This is the season for southern noctilucent clouds. Every year around this time, summertime water vapor billows up into the high atmosphere over Antarctica, providing moisture needed to form icy clouds at the edge of space. Tiny meteoroids seed the clouds, which glow electric-blue as sunlight shines through them.
NASA’s AIM spacecraft is monitoring a 3000-mile wide ring of electric-blue clouds circling high above Antarctica. These are noctilucent clouds (NLCs), made of frosted “meteor smoke” glowing in the mesosphere 83 km above the frozen continent. A four week time-lapse video shows their development since late November:
“The current season began on Nov. 21st,” says Cora Randall, a member of the AIM science team at the University of Colorado’s Laboratory for Atmospheric and Space Physics. “At first, the clouds covered only a small fraction of Antarctica, but now almost all of the continent is blanketed by NLCs.“
And if ground sightings of NLCs over Antarctica are rare. This is only because the population is low. However, the clouds can be seen. Jorgelina Alvarez successfully photographed the clouds over Argentina’s Marabio Base on the Antarctic Peninsula:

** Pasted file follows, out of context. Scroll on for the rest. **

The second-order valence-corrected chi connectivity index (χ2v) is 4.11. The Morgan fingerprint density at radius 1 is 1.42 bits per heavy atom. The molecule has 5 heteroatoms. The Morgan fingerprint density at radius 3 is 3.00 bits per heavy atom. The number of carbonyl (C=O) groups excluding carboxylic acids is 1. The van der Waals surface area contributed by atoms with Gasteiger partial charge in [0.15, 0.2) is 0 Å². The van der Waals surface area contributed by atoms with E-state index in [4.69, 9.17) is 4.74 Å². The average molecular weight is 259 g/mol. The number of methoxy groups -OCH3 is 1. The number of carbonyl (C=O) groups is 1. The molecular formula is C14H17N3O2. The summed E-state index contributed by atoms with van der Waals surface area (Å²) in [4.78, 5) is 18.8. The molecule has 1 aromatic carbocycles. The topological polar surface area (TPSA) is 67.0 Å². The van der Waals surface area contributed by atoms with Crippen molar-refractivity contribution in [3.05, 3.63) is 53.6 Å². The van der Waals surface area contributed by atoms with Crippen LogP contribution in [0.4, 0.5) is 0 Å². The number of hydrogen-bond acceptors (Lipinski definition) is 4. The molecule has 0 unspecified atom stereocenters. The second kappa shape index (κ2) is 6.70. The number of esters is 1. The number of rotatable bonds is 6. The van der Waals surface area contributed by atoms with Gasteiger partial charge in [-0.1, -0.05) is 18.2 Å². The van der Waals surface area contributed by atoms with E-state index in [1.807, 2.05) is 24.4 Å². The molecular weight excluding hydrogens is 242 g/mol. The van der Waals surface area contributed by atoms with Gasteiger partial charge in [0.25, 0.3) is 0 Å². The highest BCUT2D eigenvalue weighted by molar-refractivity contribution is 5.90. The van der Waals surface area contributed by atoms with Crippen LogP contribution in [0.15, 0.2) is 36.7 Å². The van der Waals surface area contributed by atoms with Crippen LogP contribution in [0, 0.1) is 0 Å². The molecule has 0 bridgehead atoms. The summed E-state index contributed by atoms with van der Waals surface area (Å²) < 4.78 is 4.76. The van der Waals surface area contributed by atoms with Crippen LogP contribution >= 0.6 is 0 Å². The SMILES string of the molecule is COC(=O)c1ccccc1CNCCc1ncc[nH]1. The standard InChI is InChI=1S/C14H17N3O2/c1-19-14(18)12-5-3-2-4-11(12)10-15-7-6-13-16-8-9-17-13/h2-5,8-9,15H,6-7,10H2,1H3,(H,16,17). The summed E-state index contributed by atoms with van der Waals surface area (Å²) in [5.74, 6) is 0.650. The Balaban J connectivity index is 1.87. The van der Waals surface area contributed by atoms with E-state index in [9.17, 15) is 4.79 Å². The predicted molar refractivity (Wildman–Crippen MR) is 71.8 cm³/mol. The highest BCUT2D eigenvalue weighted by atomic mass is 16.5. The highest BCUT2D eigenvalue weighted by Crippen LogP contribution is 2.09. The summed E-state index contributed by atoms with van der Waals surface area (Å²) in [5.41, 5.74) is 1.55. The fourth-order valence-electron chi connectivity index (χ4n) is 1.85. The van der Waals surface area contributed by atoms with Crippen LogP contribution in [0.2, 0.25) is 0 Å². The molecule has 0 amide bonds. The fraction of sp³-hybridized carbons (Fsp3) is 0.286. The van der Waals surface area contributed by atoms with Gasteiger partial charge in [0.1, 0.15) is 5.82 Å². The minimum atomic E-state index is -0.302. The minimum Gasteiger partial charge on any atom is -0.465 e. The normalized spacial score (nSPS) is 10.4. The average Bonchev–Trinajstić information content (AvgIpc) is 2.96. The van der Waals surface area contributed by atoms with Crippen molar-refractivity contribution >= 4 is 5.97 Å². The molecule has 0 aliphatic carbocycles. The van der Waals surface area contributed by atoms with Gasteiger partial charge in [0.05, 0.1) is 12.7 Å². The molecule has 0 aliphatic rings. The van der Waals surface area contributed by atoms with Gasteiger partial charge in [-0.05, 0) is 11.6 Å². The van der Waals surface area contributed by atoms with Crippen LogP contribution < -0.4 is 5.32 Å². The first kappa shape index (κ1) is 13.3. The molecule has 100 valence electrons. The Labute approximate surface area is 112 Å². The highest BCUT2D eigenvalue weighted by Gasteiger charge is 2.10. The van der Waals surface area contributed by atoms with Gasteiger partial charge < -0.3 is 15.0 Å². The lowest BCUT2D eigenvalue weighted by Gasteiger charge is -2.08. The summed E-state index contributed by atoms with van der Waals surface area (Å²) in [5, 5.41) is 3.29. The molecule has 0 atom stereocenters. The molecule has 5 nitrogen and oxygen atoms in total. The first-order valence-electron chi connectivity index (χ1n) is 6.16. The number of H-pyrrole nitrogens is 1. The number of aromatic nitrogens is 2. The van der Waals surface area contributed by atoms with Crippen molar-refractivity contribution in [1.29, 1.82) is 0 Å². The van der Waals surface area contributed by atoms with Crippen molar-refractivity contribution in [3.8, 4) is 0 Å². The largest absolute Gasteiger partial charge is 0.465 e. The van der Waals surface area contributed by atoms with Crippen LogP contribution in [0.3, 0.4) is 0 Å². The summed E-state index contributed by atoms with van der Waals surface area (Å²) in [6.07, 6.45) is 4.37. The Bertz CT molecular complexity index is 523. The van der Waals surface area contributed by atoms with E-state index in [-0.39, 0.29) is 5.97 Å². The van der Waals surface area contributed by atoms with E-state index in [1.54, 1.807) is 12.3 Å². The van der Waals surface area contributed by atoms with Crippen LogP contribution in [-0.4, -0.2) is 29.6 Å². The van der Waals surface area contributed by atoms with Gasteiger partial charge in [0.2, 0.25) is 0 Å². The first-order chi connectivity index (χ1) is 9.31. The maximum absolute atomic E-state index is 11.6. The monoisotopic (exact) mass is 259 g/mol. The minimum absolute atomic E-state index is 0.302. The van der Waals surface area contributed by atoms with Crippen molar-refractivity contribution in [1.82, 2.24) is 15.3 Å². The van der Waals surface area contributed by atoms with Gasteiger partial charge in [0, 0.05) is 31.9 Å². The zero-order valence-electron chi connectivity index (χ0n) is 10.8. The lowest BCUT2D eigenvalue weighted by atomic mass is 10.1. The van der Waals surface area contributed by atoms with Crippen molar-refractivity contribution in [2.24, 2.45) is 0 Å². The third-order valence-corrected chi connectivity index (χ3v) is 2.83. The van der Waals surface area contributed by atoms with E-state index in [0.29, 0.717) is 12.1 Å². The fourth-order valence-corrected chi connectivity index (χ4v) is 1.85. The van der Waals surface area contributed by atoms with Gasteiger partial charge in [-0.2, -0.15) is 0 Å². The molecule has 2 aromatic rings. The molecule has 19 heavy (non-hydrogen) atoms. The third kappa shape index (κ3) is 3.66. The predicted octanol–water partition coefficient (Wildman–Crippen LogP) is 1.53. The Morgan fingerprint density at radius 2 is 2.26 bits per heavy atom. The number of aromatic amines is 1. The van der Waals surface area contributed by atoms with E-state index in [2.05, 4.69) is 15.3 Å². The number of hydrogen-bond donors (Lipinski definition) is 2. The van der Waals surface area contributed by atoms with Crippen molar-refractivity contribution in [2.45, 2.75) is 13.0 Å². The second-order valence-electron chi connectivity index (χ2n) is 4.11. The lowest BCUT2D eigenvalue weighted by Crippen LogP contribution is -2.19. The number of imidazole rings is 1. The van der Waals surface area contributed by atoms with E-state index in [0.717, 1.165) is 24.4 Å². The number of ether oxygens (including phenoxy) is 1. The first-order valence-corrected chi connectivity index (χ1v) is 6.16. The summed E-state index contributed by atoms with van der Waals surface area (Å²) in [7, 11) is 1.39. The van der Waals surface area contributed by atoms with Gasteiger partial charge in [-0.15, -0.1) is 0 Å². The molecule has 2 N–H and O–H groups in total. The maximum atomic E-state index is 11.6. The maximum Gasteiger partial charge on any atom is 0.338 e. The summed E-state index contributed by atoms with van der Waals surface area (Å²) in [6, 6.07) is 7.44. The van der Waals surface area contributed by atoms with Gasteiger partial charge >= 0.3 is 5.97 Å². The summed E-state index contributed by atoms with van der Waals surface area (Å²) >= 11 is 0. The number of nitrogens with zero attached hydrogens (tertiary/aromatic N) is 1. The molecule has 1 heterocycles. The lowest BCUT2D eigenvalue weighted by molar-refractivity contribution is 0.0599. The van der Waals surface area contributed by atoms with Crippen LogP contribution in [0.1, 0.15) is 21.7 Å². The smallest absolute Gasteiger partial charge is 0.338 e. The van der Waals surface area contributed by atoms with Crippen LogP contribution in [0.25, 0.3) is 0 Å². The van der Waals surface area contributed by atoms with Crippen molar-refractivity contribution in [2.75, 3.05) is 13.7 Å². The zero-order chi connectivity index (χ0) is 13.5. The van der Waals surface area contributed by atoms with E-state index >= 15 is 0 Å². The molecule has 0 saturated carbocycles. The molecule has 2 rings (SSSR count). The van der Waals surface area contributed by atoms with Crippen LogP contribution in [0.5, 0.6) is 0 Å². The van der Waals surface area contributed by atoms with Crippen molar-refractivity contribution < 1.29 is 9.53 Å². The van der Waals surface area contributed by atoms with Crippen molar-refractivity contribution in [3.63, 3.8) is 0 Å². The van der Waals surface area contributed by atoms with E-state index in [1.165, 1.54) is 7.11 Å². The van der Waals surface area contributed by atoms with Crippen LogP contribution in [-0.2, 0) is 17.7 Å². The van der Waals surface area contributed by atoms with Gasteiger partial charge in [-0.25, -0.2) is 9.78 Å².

Unexpected links between nlc and weather patterns
If you think strange clouds in the atmosphere over remote Antarctica are of little practical interest, think again. Researchers have discovered unexpected teleconnections between noctilucent clouds and weather patterns thousands of miles away.
Would you believe that winter air temperatures in Indianapolis, Indiana, are correlated with NLCs over Antarctica? It’s true. Understanding how these long-distance connections work could improve climate models and weather forecasting.
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